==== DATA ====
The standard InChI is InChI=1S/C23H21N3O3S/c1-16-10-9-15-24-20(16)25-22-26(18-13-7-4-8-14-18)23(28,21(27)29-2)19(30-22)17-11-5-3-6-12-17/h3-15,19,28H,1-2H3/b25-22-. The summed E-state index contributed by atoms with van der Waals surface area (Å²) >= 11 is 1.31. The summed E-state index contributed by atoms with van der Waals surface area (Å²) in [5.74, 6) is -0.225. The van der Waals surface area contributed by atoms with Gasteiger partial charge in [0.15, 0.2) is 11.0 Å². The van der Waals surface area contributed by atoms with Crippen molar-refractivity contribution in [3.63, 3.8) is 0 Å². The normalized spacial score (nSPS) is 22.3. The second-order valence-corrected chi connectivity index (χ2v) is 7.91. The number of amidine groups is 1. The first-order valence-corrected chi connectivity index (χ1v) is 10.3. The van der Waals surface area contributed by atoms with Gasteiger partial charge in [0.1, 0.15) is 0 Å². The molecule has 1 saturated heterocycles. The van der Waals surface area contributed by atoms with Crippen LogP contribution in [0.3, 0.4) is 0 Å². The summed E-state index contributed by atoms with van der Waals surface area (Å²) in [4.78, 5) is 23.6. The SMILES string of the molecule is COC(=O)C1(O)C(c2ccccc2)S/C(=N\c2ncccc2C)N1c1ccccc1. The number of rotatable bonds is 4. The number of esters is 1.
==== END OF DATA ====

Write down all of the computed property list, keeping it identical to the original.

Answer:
The standard InChI is InChI=1S/C23H21N3O3S/c1-16-10-9-15-24-20(16)25-22-26(18-13-7-4-8-14-18)23(28,21(27)29-2)19(30-22)17-11-5-3-6-12-17/h3-15,19,28H,1-2H3/b25-22-. The summed E-state index contributed by atoms with van der Waals surface area (Å²) >= 11 is 1.31. The summed E-state index contributed by atoms with van der Waals surface area (Å²) in [5.74, 6) is -0.225. The van der Waals surface area contributed by atoms with Gasteiger partial charge in [0.15, 0.2) is 11.0 Å². The van der Waals surface area contributed by atoms with Crippen molar-refractivity contribution in [3.63, 3.8) is 0 Å². The normalized spacial score (nSPS) is 22.3. The second-order valence-corrected chi connectivity index (χ2v) is 7.91. The number of amidine groups is 1. The first-order valence-corrected chi connectivity index (χ1v) is 10.3. The van der Waals surface area contributed by atoms with Gasteiger partial charge in [0.1, 0.15) is 0 Å². The molecule has 1 saturated heterocycles. The van der Waals surface area contributed by atoms with Crippen LogP contribution in [0.3, 0.4) is 0 Å². The summed E-state index contributed by atoms with van der Waals surface area (Å²) in [4.78, 5) is 23.6. The SMILES string of the molecule is COC(=O)C1(O)C(c2ccccc2)S/C(=N\c2ncccc2C)N1c1ccccc1. The number of rotatable bonds is 4. The number of esters is 1.